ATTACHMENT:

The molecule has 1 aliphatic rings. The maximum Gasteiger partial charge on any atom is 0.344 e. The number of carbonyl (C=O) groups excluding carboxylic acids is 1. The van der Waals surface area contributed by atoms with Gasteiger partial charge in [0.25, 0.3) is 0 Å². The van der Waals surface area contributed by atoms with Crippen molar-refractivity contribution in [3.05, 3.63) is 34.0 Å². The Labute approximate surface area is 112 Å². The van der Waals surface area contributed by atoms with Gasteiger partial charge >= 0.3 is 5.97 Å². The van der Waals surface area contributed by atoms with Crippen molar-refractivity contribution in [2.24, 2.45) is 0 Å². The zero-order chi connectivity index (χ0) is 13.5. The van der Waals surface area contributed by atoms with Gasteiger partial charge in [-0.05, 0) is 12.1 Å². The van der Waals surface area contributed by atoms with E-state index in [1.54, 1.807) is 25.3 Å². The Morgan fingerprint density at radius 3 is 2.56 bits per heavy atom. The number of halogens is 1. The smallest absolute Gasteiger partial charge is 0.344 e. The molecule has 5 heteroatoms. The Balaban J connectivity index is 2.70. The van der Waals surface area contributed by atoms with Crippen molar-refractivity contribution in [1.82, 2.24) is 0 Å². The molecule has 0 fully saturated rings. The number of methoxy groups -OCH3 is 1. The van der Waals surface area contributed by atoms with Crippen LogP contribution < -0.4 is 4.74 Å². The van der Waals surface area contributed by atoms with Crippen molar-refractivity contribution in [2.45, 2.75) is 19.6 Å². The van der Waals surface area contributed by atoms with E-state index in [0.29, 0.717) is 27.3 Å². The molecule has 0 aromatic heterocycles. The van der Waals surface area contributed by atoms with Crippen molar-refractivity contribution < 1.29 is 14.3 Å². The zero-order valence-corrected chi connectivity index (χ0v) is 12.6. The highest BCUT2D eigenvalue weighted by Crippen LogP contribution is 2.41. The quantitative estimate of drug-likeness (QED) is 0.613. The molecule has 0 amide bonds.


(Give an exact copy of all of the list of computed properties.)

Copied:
The molecule has 1 aliphatic rings. The maximum Gasteiger partial charge on any atom is 0.344 e. The number of carbonyl (C=O) groups excluding carboxylic acids is 1. The van der Waals surface area contributed by atoms with Gasteiger partial charge in [0.25, 0.3) is 0 Å². The van der Waals surface area contributed by atoms with Crippen molar-refractivity contribution in [3.05, 3.63) is 34.0 Å². The Labute approximate surface area is 112 Å². The van der Waals surface area contributed by atoms with Gasteiger partial charge >= 0.3 is 5.97 Å². The van der Waals surface area contributed by atoms with Crippen molar-refractivity contribution in [2.24, 2.45) is 0 Å². The zero-order chi connectivity index (χ0) is 13.5. The van der Waals surface area contributed by atoms with Gasteiger partial charge in [-0.05, 0) is 12.1 Å². The van der Waals surface area contributed by atoms with E-state index in [1.54, 1.807) is 25.3 Å². The Morgan fingerprint density at radius 3 is 2.56 bits per heavy atom. The number of halogens is 1. The smallest absolute Gasteiger partial charge is 0.344 e. The molecule has 5 heteroatoms. The Balaban J connectivity index is 2.70. The van der Waals surface area contributed by atoms with Crippen molar-refractivity contribution in [1.82, 2.24) is 0 Å². The molecule has 0 fully saturated rings. The number of methoxy groups -OCH3 is 1. The van der Waals surface area contributed by atoms with Crippen LogP contribution < -0.4 is 4.74 Å². The van der Waals surface area contributed by atoms with Crippen molar-refractivity contribution in [2.45, 2.75) is 19.6 Å². The van der Waals surface area contributed by atoms with E-state index in [0.29, 0.717) is 27.3 Å². The molecule has 0 aromatic heterocycles. The van der Waals surface area contributed by atoms with Crippen molar-refractivity contribution < 1.29 is 14.3 Å². The zero-order valence-corrected chi connectivity index (χ0v) is 12.6. The highest BCUT2D eigenvalue weighted by Crippen LogP contribution is 2.41. The quantitative estimate of drug-likeness (QED) is 0.613. The molecule has 0 amide bonds.